Grief and the Holidays.

When you have been married to a Preacher Man, no matter how many years ago, when he dies, your memories good and bad will always be tied to those special Christian festivals.

I love the holiday celebrations.  They have always been my thing.  It started as a child for me, when my hard-working parents couldn’t afford many extras during the year but at birthdays and Christmas and Easter we were spoilt with gifts and food and church festivals. Don’t get me wrong – we never went without anything on a day-to-day basis – but excess was often the go at holiday time!  Rituals were begun and followed. Like the yearly Christmas visit to  my Dad’s brother’s place, where my Aunty always had her tree decorated with lollipops!  Or the fact that Mum always included a religious gift with our Easter eggs.  I remember with delight a beautiful pink twinkley cross to wear around my neck and my Living Bible that was all the rage in the 1970’s.  Christmas was church and carols and Advent Dinners and beaches and new dresses for the Sunday School Nativity.

pohutakawa
Pohutukawa tree also known as the New Zealand Christmas tree.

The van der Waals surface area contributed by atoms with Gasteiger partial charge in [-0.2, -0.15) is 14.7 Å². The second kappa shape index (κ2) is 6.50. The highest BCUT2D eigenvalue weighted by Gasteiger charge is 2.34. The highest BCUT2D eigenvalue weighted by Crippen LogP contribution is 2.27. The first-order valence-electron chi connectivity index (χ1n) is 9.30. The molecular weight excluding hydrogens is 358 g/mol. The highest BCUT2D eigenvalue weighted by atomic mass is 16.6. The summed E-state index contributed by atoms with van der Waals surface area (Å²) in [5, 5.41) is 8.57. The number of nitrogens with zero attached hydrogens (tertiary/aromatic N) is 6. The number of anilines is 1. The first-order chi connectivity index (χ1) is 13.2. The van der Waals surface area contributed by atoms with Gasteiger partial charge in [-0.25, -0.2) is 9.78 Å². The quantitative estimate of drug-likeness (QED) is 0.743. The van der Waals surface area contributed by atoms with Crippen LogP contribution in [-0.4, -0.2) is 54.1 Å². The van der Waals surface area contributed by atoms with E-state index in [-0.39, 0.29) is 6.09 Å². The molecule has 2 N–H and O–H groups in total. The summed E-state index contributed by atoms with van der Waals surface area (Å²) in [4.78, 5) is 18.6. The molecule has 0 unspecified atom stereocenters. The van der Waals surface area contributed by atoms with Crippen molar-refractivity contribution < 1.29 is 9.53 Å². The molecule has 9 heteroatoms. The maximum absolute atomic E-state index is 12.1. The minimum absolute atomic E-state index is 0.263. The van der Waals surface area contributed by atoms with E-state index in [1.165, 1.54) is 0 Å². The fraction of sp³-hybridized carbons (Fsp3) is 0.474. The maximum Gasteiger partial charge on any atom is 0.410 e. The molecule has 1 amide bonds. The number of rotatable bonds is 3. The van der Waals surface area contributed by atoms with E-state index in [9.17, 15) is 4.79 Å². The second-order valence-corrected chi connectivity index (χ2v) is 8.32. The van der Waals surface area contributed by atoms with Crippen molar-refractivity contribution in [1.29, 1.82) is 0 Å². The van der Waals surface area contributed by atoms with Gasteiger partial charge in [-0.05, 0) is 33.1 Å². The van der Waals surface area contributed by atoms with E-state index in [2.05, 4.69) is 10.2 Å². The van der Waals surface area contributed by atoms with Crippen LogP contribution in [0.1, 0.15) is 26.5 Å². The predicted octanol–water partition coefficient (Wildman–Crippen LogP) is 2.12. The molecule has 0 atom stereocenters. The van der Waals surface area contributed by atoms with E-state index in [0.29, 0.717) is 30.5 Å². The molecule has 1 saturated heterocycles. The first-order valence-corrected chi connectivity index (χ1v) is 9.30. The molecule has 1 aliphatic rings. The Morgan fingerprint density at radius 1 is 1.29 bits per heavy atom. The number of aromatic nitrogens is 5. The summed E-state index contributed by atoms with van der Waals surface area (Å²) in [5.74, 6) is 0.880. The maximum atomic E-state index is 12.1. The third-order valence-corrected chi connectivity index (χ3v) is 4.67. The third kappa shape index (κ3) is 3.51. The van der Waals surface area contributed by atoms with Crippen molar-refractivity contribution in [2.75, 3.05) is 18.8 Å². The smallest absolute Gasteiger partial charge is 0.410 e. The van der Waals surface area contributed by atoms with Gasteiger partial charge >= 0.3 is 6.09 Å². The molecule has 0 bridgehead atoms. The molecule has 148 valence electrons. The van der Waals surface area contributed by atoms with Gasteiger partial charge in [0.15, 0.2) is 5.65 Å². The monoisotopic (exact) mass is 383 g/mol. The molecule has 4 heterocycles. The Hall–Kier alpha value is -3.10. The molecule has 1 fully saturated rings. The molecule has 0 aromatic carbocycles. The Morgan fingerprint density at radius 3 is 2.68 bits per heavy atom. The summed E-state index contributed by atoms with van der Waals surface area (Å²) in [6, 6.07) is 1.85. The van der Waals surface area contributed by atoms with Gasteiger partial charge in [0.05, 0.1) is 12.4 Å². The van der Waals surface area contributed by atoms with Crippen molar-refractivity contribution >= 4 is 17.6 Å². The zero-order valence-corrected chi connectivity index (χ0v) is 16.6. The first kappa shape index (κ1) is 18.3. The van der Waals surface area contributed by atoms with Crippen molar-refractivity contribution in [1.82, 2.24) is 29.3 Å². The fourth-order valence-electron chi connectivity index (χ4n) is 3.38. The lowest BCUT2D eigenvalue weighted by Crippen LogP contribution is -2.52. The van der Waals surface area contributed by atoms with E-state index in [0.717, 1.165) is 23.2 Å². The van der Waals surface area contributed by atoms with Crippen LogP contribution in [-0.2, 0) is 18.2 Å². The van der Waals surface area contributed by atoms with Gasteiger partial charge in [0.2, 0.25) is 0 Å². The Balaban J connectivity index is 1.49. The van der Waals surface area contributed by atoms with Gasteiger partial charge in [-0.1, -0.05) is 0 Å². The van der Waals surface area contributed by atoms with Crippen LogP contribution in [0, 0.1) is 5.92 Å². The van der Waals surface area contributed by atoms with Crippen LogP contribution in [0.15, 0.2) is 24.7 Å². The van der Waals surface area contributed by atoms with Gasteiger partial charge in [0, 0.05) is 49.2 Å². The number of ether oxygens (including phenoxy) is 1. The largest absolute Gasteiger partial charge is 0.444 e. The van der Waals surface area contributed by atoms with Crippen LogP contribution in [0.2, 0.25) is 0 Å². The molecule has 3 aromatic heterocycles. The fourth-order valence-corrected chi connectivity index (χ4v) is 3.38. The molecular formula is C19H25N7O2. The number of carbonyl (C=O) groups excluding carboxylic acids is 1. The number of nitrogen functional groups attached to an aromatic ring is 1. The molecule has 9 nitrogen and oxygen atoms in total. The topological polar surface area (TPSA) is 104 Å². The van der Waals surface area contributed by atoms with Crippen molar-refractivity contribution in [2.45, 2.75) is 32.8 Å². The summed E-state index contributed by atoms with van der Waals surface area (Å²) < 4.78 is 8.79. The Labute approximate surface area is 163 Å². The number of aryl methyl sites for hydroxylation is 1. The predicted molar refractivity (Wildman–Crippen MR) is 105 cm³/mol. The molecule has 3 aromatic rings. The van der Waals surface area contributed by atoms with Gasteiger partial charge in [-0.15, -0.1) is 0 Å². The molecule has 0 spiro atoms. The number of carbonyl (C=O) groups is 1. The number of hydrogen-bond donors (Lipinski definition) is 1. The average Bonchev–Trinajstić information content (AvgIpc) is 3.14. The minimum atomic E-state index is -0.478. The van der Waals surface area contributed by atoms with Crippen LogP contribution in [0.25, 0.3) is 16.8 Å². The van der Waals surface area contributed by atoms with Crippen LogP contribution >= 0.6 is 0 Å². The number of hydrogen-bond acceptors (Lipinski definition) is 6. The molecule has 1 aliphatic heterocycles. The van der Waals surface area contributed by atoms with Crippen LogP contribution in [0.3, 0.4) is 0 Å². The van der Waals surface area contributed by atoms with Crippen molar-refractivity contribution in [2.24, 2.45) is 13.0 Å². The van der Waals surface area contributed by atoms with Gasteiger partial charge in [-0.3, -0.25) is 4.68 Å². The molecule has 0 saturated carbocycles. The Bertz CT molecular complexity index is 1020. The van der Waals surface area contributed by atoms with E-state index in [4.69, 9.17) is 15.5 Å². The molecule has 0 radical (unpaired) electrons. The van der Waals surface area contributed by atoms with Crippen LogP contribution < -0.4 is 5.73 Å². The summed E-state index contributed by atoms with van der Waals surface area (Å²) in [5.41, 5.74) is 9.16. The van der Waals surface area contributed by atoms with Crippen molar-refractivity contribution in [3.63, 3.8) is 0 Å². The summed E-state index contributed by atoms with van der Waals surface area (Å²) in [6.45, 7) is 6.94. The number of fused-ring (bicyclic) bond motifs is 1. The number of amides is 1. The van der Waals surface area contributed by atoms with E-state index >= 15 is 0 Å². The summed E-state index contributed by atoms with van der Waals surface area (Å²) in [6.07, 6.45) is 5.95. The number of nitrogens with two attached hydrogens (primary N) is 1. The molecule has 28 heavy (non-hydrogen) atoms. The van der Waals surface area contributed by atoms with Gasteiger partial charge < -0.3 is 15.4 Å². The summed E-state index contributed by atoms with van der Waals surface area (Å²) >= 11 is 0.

I grew up in Auckland, New Zealand in a church with many European nationalities.  Each of those wonderful families brought a lot of their home culture to my Mandy Christmas tradition that was being moulded.  Candles were always important, as was music, food, and seasonal colours.  A real tree was much-loved and decorated with the symbols of God’s gift to us.  The Advent Wreath, that dripped candle wax on you, at Communion time, if you were not careful. And Carol singing will always begin in my mind with

O come, O come, Emmanuel
And ransom captive Israel
That mourns in lonely exile here
Until the Son of God appear
Rejoice! Rejoice! Emmanuel
Shall come to thee, O Israel.

and end with

Joy to the World , the Lord is come!
Let earth receive her King;
Let every heart prepare Him room,
And Heaven and nature sing,
And Heaven and nature sing,
And Heaven, and Heaven, and nature sing.